Tablet PCs/Tablets

An Asus Transformer Prime Android-based tablet PC

An Asus Transformer Prime Android-based tablet PC and its detachable keyboard

Information on Apple iPad, Google Android and Microsoft tablet PCs/tablets

Visit the Laptop PCs/Computers section of this website for information on them.

CONTENTS

  1. Introduction to tablet PCs – including information on security and privacy
  2. Reflashing the BIOS/UEFI or firmware of a tablet PC or resetting it to its factory state
  3. Tablet specifications and accessories
  4. Screen resolutions and aspect ratios
  5. Battery life per charge and total lifespan
  6. Connectivity: USB and HDMI
  7. Storage capacity and adding capacity using SD cards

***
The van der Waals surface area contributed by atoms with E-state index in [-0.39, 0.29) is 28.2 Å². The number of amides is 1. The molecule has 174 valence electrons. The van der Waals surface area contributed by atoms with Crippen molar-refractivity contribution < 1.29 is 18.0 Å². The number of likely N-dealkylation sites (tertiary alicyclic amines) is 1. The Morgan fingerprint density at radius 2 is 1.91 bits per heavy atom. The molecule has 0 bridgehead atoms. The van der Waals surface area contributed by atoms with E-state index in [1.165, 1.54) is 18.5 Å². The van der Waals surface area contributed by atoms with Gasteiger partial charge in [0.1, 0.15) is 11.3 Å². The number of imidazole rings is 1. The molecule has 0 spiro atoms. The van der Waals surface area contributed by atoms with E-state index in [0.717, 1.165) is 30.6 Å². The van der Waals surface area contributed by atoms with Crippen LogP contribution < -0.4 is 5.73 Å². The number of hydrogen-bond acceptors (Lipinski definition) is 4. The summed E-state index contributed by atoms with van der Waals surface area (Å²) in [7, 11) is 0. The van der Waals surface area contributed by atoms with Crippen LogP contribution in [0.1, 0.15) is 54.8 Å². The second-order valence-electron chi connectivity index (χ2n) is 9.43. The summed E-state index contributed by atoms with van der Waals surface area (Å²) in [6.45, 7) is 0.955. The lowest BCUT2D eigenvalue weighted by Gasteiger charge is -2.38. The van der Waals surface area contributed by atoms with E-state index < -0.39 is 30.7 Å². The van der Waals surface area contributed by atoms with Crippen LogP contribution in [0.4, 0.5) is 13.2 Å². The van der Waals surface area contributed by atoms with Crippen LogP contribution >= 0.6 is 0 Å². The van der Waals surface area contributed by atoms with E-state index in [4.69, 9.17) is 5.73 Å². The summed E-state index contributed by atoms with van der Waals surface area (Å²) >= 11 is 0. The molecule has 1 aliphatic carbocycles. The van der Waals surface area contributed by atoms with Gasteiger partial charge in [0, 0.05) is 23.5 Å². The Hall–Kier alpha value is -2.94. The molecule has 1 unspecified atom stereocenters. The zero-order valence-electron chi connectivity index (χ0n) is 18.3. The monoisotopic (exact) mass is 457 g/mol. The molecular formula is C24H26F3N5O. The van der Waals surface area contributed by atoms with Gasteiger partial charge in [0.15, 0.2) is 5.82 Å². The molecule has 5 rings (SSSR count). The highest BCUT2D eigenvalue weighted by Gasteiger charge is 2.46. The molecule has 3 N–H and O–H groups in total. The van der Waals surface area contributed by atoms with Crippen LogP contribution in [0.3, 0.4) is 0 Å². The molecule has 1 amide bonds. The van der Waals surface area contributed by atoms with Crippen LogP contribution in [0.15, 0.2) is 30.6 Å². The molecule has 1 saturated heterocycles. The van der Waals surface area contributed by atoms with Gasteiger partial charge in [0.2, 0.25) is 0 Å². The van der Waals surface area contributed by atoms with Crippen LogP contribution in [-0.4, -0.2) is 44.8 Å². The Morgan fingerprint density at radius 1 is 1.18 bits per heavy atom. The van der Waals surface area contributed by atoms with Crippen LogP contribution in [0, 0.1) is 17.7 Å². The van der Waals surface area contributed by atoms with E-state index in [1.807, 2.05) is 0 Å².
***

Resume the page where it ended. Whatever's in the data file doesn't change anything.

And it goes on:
8. Tablet processors (CPUs)
  9. Cameras
  10. Tablet operating systems: Apple’s iOS, Google’s Android and Microsoft’s Windows 10
  11. Online privacy
  12. The best web browsers for tablets or smartphones running the Google Android operating system

POST: Comparing the Microsoft Surface Pro 4/5 and Lenovo Miix 720 Windows 10 tablets
POST: Samsung updates – Does Samsung update all of its Android phones and tablets to the latest version?

Introduction to tablet PCs – including information on security and privacy

Since the Apple iPad, a tablet personal computer, first became available in 2010, this form of laptop personal computer has been selling like hot cakes. The first tablet PC appeared as far back as 2002, but did not take off. Bill Gates was shown on TV demonstrating one. Most tech observers thought that Steve Jobs had given birth to a white elephant when he announced the availability of the first Apple iPad, but they were all proven to be catastrophically wrong.

The main uses of tablet PCs are: